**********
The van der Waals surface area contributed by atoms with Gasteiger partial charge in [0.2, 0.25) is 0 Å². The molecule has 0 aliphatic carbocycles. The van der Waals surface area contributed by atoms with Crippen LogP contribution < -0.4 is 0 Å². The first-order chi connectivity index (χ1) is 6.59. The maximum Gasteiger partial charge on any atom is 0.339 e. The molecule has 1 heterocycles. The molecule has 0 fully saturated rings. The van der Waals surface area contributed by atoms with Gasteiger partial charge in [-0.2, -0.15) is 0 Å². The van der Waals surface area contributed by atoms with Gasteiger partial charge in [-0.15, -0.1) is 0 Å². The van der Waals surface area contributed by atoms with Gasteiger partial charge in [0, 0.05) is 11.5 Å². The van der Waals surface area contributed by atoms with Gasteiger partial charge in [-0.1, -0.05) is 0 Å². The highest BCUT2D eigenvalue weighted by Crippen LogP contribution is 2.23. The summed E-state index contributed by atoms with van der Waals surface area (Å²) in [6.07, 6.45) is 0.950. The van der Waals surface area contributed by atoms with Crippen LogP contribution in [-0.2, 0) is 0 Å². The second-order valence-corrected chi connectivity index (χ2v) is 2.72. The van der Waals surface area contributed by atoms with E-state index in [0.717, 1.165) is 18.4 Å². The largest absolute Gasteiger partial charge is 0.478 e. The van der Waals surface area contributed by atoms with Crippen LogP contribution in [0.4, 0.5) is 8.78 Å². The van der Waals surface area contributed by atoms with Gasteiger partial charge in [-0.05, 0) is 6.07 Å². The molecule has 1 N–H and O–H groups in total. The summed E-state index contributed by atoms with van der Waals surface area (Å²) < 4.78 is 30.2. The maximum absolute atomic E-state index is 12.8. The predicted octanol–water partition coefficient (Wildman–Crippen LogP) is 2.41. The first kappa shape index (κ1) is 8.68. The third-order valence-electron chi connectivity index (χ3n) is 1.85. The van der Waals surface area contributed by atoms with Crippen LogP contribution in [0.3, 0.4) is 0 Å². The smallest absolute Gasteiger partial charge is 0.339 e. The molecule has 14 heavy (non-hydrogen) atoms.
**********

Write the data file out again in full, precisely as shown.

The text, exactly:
The van der Waals surface area contributed by atoms with Gasteiger partial charge in [0.2, 0.25) is 0 Å². The molecule has 0 aliphatic carbocycles. The van der Waals surface area contributed by atoms with Crippen LogP contribution < -0.4 is 0 Å². The first-order chi connectivity index (χ1) is 6.59. The maximum Gasteiger partial charge on any atom is 0.339 e. The molecule has 1 heterocycles. The molecule has 0 fully saturated rings. The van der Waals surface area contributed by atoms with Gasteiger partial charge in [-0.2, -0.15) is 0 Å². The van der Waals surface area contributed by atoms with Gasteiger partial charge in [-0.15, -0.1) is 0 Å². The van der Waals surface area contributed by atoms with Gasteiger partial charge in [0, 0.05) is 11.5 Å². The van der Waals surface area contributed by atoms with Gasteiger partial charge in [-0.1, -0.05) is 0 Å². The highest BCUT2D eigenvalue weighted by Crippen LogP contribution is 2.23. The summed E-state index contributed by atoms with van der Waals surface area (Å²) in [6.07, 6.45) is 0.950. The van der Waals surface area contributed by atoms with Crippen LogP contribution in [-0.2, 0) is 0 Å². The second-order valence-corrected chi connectivity index (χ2v) is 2.72. The van der Waals surface area contributed by atoms with E-state index in [0.717, 1.165) is 18.4 Å². The largest absolute Gasteiger partial charge is 0.478 e. The van der Waals surface area contributed by atoms with Crippen LogP contribution in [0.4, 0.5) is 8.78 Å². The van der Waals surface area contributed by atoms with Gasteiger partial charge in [-0.05, 0) is 6.07 Å². The molecule has 1 N–H and O–H groups in total. The summed E-state index contributed by atoms with van der Waals surface area (Å²) < 4.78 is 30.2. The maximum absolute atomic E-state index is 12.8. The predicted octanol–water partition coefficient (Wildman–Crippen LogP) is 2.41. The first kappa shape index (κ1) is 8.68. The third-order valence-electron chi connectivity index (χ3n) is 1.85. The van der Waals surface area contributed by atoms with Crippen LogP contribution in [0.3, 0.4) is 0 Å². The smallest absolute Gasteiger partial charge is 0.339 e. The molecule has 14 heavy (non-hydrogen) atoms.